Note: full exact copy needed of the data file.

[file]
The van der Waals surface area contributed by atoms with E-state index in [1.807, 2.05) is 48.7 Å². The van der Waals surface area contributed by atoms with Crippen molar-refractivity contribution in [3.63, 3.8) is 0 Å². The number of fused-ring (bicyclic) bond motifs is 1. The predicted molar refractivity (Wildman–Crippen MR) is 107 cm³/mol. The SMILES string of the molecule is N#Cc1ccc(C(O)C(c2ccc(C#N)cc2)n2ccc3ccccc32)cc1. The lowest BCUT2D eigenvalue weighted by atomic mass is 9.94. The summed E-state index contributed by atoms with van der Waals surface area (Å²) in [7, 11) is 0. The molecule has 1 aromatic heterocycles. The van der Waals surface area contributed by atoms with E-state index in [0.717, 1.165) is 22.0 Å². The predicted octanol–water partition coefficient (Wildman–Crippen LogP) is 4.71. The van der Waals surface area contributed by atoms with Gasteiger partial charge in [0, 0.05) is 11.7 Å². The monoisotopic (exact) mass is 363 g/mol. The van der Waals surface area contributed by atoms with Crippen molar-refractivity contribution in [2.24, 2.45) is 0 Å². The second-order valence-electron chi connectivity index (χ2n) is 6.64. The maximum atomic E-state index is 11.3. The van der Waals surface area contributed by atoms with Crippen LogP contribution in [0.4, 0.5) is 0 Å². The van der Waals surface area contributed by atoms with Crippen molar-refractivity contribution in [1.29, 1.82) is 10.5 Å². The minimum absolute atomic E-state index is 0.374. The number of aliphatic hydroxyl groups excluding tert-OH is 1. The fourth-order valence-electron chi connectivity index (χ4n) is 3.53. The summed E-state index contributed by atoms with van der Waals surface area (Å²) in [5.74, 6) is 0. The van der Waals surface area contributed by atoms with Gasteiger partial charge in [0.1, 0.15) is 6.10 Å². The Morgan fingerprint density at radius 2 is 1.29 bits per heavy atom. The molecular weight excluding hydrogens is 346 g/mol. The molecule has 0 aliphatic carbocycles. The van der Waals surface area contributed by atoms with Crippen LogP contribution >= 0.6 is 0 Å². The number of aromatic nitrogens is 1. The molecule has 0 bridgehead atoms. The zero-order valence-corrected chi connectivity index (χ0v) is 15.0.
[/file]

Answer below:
The van der Waals surface area contributed by atoms with E-state index in [1.807, 2.05) is 48.7 Å². The van der Waals surface area contributed by atoms with Crippen molar-refractivity contribution in [3.63, 3.8) is 0 Å². The number of fused-ring (bicyclic) bond motifs is 1. The predicted molar refractivity (Wildman–Crippen MR) is 107 cm³/mol. The SMILES string of the molecule is N#Cc1ccc(C(O)C(c2ccc(C#N)cc2)n2ccc3ccccc32)cc1. The lowest BCUT2D eigenvalue weighted by atomic mass is 9.94. The summed E-state index contributed by atoms with van der Waals surface area (Å²) in [7, 11) is 0. The molecule has 1 aromatic heterocycles. The van der Waals surface area contributed by atoms with E-state index in [0.717, 1.165) is 22.0 Å². The predicted octanol–water partition coefficient (Wildman–Crippen LogP) is 4.71. The van der Waals surface area contributed by atoms with Gasteiger partial charge in [0, 0.05) is 11.7 Å². The monoisotopic (exact) mass is 363 g/mol. The van der Waals surface area contributed by atoms with Crippen molar-refractivity contribution in [2.24, 2.45) is 0 Å². The second-order valence-electron chi connectivity index (χ2n) is 6.64. The maximum atomic E-state index is 11.3. The van der Waals surface area contributed by atoms with Crippen LogP contribution in [0.4, 0.5) is 0 Å². The van der Waals surface area contributed by atoms with Crippen molar-refractivity contribution in [1.29, 1.82) is 10.5 Å². The minimum absolute atomic E-state index is 0.374. The number of aliphatic hydroxyl groups excluding tert-OH is 1. The fourth-order valence-electron chi connectivity index (χ4n) is 3.53. The summed E-state index contributed by atoms with van der Waals surface area (Å²) in [5.74, 6) is 0. The van der Waals surface area contributed by atoms with Gasteiger partial charge in [0.1, 0.15) is 6.10 Å². The Morgan fingerprint density at radius 2 is 1.29 bits per heavy atom. The molecular weight excluding hydrogens is 346 g/mol. The molecule has 0 aliphatic carbocycles. The van der Waals surface area contributed by atoms with Crippen LogP contribution >= 0.6 is 0 Å². The number of aromatic nitrogens is 1. The molecule has 0 bridgehead atoms. The zero-order valence-corrected chi connectivity index (χ0v) is 15.0.